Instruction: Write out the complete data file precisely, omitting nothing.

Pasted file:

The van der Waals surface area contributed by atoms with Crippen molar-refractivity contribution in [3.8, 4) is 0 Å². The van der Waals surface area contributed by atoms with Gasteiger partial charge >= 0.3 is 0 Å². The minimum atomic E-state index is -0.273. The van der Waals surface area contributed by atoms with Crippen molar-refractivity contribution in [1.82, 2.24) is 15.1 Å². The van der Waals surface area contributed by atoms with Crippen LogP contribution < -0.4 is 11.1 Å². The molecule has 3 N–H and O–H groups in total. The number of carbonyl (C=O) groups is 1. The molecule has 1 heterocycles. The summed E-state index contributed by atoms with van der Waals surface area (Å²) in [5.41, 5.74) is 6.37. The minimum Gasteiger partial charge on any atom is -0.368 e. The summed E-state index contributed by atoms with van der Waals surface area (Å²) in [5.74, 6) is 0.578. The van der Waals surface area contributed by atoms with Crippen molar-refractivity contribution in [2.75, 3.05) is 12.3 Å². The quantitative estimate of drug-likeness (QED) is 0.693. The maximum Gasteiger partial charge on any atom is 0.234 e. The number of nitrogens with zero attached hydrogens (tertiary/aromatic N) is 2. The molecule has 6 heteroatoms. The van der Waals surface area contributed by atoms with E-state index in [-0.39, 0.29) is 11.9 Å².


The van der Waals surface area contributed by atoms with Crippen molar-refractivity contribution in [3.8, 4) is 0 Å². The van der Waals surface area contributed by atoms with Gasteiger partial charge >= 0.3 is 0 Å². The minimum atomic E-state index is -0.273. The van der Waals surface area contributed by atoms with Crippen molar-refractivity contribution in [1.82, 2.24) is 15.1 Å². The van der Waals surface area contributed by atoms with Crippen LogP contribution < -0.4 is 11.1 Å². The molecule has 3 N–H and O–H groups in total. The number of carbonyl (C=O) groups is 1. The molecule has 1 heterocycles. The summed E-state index contributed by atoms with van der Waals surface area (Å²) in [5.41, 5.74) is 6.37. The minimum Gasteiger partial charge on any atom is -0.368 e. The summed E-state index contributed by atoms with van der Waals surface area (Å²) in [5.74, 6) is 0.578. The van der Waals surface area contributed by atoms with Crippen molar-refractivity contribution in [2.75, 3.05) is 12.3 Å². The quantitative estimate of drug-likeness (QED) is 0.693. The maximum Gasteiger partial charge on any atom is 0.234 e. The number of nitrogens with zero attached hydrogens (tertiary/aromatic N) is 2. The molecule has 6 heteroatoms. The van der Waals surface area contributed by atoms with E-state index in [-0.39, 0.29) is 11.9 Å².